"Towards Scholarly HTML"

Peter Sefton has posted an e-print of his forthcoming Serials Review article "Towards Scholarly HTML" (dx.doi.org/10.1016/j.serrev.2009.05.001) on ptsefton.

In an attempt to comply with Elsevier's author agreement, he states:

At the moment that link seems to resolve to an open version of the article, whether or not you have a subscription to the journal but I guess that will change; when it is "published" you will only see the article if you are clicking from inside a network that's on their list of subscribers. If not, you will need money to see it. But I can post the article here with the copyright statement you see below and remind you that you need to use the DOI to cite the paper should you wish to. No naughty linking back here (unless it is to reference these comments I'm adding). And no linking to the version I'm about to put in ePrints. OK? Even though you know that if you do link to the DOI some people may not be able to see the article in the future, don't do it, use the DOI link. There, I think I told you.

Note: the Elsevier version is no longer freely available.

Bibliothèque Nationale de France Google Book Search Deal?

According to an 8/18/09 article in La Tribune, "Google en Négociation avec la Bibliothèque Nationale de France," the BnF was negotiating a deal with Google to digitize its collection.

Amid a brewing controversy about the alleged deal, the BnF issued a press release to clarify the issue.

Here's an excerpt from the press release (translated using Google Translate):

Following a news item published in Tuesday August 18 The Tribune, the BnF wishes to clarify that it has not signed an agreement with Google for digitization of its collection. The Library has never ruled out a private partnership would be consistent with the strategy of the Ministry of Culture regarding digital content and respect the principles of free and freedom access to works exclusively free for use. BnF reminded that, thanks to government support with the NLC, it has embarked on a program of large-scale digitization of its Collections: 100,000 printed per year over three years and a large selection of rare and valuable documents (books, manuscripts, prints . . .). Readily available on the public site Gallica, these Documents feed-Free Europeana naturally, the European digital library.

At the same time, a unique partnership in the world has been up with the French publishers to bring an offer of legal books Digital law and under permit from Gallica, find easily links to their marketing platforms.

Read more about it at "French Library Denies 'Google Seduction' Claims," "Google Breaks into French National Library," and "Google Bruises Gallic Pride as National Library Does Deal with Search Giant"

Peter Hirtle on "The Undiscussed Danger to Libraries in the Google Books Settlement"

In "The Undiscussed Danger to Libraries in the Google Books Settlement," Peter Hirtle discusses the printing fees that libraries may have deal with as a result of the Google Book Search Copyright Class Action Settlement.

Here's an excerpt:

Here is the kicker: if the library charges a fee for printing (and how many libraries can allow users to print for free?), then they are required by Section 4.8(a)(ii) of the Agreement to charge users for the printing. Google will collect the money on behalf of libraries and pass it on to the Registry. Google has agreed to pay the cost of the printing for the first five years or $3 million, whichever comes first.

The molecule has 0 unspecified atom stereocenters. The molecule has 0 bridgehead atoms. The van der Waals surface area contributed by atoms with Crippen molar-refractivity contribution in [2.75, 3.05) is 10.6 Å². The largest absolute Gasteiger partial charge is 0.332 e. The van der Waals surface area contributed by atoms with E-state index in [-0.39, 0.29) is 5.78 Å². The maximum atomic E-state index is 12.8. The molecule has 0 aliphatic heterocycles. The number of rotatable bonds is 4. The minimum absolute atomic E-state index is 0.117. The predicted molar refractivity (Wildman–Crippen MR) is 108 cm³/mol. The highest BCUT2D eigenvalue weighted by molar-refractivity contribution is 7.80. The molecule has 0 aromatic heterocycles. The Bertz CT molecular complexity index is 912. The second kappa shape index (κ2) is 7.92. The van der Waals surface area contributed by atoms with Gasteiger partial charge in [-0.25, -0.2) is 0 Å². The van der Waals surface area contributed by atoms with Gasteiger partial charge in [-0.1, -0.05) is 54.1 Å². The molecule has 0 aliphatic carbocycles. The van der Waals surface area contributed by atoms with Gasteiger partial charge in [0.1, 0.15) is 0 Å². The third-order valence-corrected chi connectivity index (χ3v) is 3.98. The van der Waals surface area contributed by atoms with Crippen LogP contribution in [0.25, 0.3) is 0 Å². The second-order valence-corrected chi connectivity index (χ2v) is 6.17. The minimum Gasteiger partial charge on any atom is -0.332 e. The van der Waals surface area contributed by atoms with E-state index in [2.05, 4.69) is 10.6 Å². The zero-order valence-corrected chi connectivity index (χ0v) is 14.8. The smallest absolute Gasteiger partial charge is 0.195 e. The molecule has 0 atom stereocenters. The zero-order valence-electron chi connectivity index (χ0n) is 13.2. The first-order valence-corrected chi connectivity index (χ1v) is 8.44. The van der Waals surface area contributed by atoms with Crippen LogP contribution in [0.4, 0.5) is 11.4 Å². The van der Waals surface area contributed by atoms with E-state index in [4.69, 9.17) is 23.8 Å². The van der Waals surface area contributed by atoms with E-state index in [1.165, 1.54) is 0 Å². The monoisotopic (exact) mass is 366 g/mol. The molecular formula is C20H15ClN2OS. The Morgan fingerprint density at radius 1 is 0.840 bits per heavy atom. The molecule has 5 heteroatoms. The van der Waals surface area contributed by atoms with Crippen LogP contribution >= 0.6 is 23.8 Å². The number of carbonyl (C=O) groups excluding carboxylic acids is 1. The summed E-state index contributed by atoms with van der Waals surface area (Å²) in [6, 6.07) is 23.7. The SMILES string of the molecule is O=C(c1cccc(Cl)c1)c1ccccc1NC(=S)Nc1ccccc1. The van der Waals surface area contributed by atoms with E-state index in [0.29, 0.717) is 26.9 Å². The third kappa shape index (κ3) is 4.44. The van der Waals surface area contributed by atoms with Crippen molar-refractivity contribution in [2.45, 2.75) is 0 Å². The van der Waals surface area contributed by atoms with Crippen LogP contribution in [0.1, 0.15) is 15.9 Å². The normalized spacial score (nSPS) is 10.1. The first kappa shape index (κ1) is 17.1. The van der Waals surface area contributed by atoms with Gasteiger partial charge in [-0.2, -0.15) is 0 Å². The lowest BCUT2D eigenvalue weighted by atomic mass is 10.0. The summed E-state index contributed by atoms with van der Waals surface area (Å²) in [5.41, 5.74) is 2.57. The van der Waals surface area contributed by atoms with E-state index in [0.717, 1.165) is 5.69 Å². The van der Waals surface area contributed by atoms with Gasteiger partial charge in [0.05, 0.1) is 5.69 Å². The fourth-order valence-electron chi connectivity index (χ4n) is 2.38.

Digital Archivist Project Manager at the New York Philharmonic

The New York Philharmonic is recruiting a Digital Archivist Project Manager.

Here's an excerpt from the ad:

New York Philharmonic Archives seeks a Digital Archivist Project Manager to supervise the entire process of digitizing 1.3 million pages of content and the implementation of the institution's Alfresco digital asset management system making these documents available to researchers world-wide through the internet. This is a three-year grant-funded project but there is the possibility that this assignment would extend beyond that period. This position is based in the Archives and interfaces heavily with the Information Technology department.

Digital Preservation: Alpha Prototype of JHOVE2 Released

An alpha prototype of JHOVE2 is now available. JHOVE2 is a tool for the characterization (i.e., identification, validation, feature extraction, and assessment) of digital objects that is used for digital library and digital preservation purposes.

Here's an excerpt from the announcement:

An alpha prototype version of JHOVE2 is now available for download and evaluation (v. 0.5.2, 2009-08-05). Distribution packages (in zip and tar.gz form) are available on the JHOVE2 public wiki at (http://confluence.ucop.edu/display/JHOVE2Info/Download). The new JHOVE2 architecture reflected in this prototype is described in the attached architectural overview (also available at http://confluence.ucop.edu/display/JHOVE2Info/Architecture). . . .

The prototype supports the following features:

  • Appropriate recursive processing of directories and Zip files.
  • High performance buffered I/O using the Java nio package.
  • Message digesting for the following algorithms: Adler-32, CRC-32,
  • MD2, MD5, SHA-1, SHA-256, SHA-384, SHA-512
  • Results formatted as JSON, text (name/value pairs), and XML.
  • Use of the Spring Inversion-of-Control container for flexible module
  • configuration.
  • A complete UTF-8 module.
  • An minimally functional Shapefile module.